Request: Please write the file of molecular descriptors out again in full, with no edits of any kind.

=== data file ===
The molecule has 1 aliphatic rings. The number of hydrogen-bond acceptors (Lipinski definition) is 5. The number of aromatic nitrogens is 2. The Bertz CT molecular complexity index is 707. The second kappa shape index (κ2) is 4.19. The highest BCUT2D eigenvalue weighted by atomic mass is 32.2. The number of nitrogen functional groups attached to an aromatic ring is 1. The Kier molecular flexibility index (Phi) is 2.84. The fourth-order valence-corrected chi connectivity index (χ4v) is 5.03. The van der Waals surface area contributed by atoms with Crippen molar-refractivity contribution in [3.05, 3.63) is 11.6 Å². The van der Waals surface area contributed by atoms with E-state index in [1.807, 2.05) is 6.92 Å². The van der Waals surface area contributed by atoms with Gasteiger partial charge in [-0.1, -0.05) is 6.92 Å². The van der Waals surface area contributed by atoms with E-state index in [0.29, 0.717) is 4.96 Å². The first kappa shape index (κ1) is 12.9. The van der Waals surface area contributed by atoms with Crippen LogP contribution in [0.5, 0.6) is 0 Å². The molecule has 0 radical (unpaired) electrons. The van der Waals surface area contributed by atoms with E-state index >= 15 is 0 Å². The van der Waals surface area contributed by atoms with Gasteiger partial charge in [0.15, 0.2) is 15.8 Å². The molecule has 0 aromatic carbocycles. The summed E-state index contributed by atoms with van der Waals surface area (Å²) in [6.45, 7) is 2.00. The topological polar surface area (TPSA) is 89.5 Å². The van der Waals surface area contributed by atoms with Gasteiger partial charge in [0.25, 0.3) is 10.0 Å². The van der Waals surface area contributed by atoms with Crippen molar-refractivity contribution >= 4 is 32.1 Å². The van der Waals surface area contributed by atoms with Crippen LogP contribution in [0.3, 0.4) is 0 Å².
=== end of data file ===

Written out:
The molecule has 1 aliphatic rings. The number of hydrogen-bond acceptors (Lipinski definition) is 5. The number of aromatic nitrogens is 2. The Bertz CT molecular complexity index is 707. The second kappa shape index (κ2) is 4.19. The highest BCUT2D eigenvalue weighted by atomic mass is 32.2. The number of nitrogen functional groups attached to an aromatic ring is 1. The Kier molecular flexibility index (Phi) is 2.84. The fourth-order valence-corrected chi connectivity index (χ4v) is 5.03. The van der Waals surface area contributed by atoms with Crippen molar-refractivity contribution in [3.05, 3.63) is 11.6 Å². The van der Waals surface area contributed by atoms with E-state index in [1.807, 2.05) is 6.92 Å². The van der Waals surface area contributed by atoms with Gasteiger partial charge in [-0.1, -0.05) is 6.92 Å². The van der Waals surface area contributed by atoms with E-state index in [0.29, 0.717) is 4.96 Å². The first kappa shape index (κ1) is 12.9. The van der Waals surface area contributed by atoms with Crippen LogP contribution in [0.5, 0.6) is 0 Å². The molecule has 0 radical (unpaired) electrons. The van der Waals surface area contributed by atoms with E-state index >= 15 is 0 Å². The van der Waals surface area contributed by atoms with Gasteiger partial charge in [0.15, 0.2) is 15.8 Å². The molecule has 0 aromatic carbocycles. The summed E-state index contributed by atoms with van der Waals surface area (Å²) in [6.45, 7) is 2.00. The topological polar surface area (TPSA) is 89.5 Å². The van der Waals surface area contributed by atoms with Gasteiger partial charge in [0.25, 0.3) is 10.0 Å². The van der Waals surface area contributed by atoms with Crippen molar-refractivity contribution >= 4 is 32.1 Å². The van der Waals surface area contributed by atoms with Crippen LogP contribution in [0.3, 0.4) is 0 Å².